Grim Statistics: Rookie RAF Pilots Often Killed In First Aerial Combat During the Battle of the Britain

Me109_G-6_D-FMBB_1

Messerschmitt Bf 109 G-2.  A deadly foe to RAF Fighter Command

 

 
90% of pilots had only a 50% chance of making it through their first combat sortie.
After five combat encounters with enemy aircraft their survival chances increased by a factor of 20.
5% of pilots scored five or more victories and became ‘aces’.
Further, the aforementioned 5% shot down 40% of enemy aircraft downed in air to air combat.

 

These figures are from a statistical review of a sample of records of air combat in World War One, World War Two and Korea by From “Systems Analysis Problems of Limited War” by Herbert K. Weiss, a paper presented to the American Institute of Aeronautics and Astronautics in 1966 and cited in The Most Dangerous Enemy : A History of the Battle of Britain by Stephen Bungay. This is the best history of the Battle of Britain I have ever read and if you are going to read only one book about the battle I suggest this one. 

Writes Bungay, “The sky contains two very different groups of pilots: a small group of hunter-killers and the majority who are the hunted. Amongst the hunted are the experienced who know how to get away from the hunter-killers, and who also hunt themselves without often killing. And there are the novices who either learn survival fast or provide the hunter-killers with targets.”

The ability to perform aerobatics and fancy flying did not help you survive. Four out of five fighter pilots shot down never saw their attacker. “Beware the Hun in the Sun,” advice from World War One, became standard in World War Two. As critical was what we now call “situational awareness. Either you were good at it or you weren’t. No one could train you in it since it had not been identified in that era as a specific mental capability.

Basically, the hunter-killers flew at a higher altitude while scouting for enemy planes. Once found, the hunter-killers would maneuver so they were coming at the enemy planes with the sun directly behind them which made them almost impossible to see. And then they dived on the other aircraft or “bounced” them as the expression went.

The hunter-killers got as close as possible, the optimum being about two hundred yards, opened fire for a few seconds on the enemy plane and it went down. Either the machine gun fire killed the pilot, or disabled the controls or in some cases hit the fuel tanks and the plane exploded.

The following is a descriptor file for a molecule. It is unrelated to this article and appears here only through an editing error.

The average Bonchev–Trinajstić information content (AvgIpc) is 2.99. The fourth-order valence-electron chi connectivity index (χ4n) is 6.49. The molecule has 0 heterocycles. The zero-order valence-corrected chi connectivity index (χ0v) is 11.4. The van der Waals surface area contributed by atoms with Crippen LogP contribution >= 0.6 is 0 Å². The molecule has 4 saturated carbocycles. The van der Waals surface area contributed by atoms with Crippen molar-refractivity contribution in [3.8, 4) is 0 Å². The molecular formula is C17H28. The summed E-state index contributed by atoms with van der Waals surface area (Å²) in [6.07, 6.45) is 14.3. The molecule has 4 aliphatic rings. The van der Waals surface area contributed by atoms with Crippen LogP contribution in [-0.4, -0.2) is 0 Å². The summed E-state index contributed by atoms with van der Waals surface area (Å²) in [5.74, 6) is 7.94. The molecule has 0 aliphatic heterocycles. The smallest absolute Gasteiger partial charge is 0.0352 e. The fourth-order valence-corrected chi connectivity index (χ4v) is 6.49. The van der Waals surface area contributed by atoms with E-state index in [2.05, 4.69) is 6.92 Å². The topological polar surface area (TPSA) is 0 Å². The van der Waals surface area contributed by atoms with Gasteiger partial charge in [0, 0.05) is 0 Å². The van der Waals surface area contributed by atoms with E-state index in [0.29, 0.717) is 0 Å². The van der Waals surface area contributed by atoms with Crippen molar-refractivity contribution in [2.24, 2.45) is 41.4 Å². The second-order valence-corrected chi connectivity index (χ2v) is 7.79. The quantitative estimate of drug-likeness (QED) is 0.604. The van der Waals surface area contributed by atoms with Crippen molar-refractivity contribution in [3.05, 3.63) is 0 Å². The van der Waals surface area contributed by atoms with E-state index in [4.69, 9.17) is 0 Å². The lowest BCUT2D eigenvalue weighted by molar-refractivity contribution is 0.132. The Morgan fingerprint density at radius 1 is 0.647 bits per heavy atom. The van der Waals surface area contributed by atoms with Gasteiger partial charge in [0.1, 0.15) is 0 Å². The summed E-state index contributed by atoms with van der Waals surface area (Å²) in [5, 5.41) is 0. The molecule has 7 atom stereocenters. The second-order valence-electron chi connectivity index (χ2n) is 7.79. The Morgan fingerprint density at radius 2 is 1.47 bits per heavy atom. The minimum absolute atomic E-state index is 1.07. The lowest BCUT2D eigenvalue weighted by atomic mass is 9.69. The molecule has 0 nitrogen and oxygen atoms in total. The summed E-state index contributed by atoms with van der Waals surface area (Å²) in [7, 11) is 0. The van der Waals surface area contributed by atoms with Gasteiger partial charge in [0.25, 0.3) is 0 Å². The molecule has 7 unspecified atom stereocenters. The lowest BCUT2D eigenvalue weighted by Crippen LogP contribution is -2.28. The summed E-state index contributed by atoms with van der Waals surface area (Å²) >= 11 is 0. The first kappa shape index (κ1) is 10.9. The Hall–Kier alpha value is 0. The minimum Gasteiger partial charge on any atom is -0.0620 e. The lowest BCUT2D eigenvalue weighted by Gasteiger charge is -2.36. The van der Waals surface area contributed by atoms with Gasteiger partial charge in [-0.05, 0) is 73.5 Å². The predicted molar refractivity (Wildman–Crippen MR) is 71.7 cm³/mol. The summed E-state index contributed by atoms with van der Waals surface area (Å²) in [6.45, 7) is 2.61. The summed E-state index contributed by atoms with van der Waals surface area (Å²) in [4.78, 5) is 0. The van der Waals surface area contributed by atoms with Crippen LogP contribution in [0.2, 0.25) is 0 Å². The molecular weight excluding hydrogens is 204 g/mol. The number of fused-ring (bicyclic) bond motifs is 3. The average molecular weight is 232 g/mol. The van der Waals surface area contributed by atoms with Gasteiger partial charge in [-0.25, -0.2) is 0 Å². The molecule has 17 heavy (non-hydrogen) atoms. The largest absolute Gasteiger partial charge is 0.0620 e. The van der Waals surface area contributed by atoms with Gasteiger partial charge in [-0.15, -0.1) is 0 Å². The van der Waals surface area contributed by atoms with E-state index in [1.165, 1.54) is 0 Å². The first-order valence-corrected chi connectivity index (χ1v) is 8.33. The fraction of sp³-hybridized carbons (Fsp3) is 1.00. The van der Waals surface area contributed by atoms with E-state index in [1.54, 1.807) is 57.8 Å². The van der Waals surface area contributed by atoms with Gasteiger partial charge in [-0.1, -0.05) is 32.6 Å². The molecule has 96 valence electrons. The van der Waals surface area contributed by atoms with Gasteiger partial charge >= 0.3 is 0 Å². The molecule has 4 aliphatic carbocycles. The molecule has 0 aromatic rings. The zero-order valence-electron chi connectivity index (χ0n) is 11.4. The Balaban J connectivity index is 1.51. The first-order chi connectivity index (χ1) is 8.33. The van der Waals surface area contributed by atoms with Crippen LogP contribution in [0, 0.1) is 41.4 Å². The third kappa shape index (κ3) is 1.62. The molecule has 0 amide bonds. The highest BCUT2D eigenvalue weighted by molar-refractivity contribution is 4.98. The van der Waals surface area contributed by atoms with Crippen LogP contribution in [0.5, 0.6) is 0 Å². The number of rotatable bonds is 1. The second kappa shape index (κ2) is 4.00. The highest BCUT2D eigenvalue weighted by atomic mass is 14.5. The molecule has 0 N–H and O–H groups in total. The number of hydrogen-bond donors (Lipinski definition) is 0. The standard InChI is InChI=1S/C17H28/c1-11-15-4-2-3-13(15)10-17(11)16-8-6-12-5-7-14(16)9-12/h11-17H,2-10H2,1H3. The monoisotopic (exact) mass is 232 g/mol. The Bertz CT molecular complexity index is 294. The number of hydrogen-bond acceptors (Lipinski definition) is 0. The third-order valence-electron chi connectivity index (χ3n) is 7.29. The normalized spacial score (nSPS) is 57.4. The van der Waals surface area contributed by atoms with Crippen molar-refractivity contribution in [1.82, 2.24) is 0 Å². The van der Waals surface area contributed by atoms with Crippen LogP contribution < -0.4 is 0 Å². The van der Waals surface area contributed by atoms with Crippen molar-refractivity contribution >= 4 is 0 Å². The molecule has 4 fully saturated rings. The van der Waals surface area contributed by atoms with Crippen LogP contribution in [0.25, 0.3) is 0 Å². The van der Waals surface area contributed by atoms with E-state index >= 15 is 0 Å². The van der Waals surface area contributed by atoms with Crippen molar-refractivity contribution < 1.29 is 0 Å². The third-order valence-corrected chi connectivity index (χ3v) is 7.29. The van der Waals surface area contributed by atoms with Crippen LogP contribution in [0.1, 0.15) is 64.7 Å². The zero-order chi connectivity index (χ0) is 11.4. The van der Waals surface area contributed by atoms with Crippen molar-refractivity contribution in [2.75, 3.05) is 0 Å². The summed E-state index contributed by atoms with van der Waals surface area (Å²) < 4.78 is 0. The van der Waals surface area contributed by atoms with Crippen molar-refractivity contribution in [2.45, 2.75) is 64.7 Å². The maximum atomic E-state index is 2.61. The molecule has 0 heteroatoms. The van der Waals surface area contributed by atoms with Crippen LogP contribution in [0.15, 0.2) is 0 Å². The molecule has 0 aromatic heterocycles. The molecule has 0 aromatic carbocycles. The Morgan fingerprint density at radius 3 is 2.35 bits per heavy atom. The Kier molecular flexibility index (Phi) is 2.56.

Says Bungay,  “the essence of air-fighting in the pre-electronic age was not the duel but the ambush. Sustained dogfighting was exhausting and rare. The large aerial melees which took place during the Battle of Britain consisted of numerous short engagements during which pilots would shoot at numerous different opponents.”

 

 

16 second clip of restored Me 109 taking off then doing barrel rolls. Note how the wheels fold outboard into the wings and not inboard to the fuselage. Both Spitfire landing gear and Me 109 landing gear did this because the fuselage was too narrow for the landing gear to fold inboard. This was a weak point on both planes since the landing gear was not robust. Pilots, and new pilots especially, often hit the runway too hard and the landing gear collapsed. And most of these aircraft were using grass airstrips so you can see the landing gear really was fragile. It took a sure touch to fly both of these planes.

[Photo and video credit: a license-built Messerschmitt Bf 109 G-2. Rebuilt by the ADS/Messerschmitt Foundation, Germany with a Daimler-Benz DB 605 engine as a G-6. Photo taken 9.3.05 by Kogo and placed on Wikipedia under a share and share alike license with attribution only required.) en.wikipedia.org/wiki/File:Me109_G-6_D-FMBB_1.jpg

 

 

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Charles McCain

Charles McCain is a Washington DC based freelance journalist and novelist. He is the author of "An Honorable German," a World War Two naval epic. You can read more of his work on his website: http://charlesmccain.com/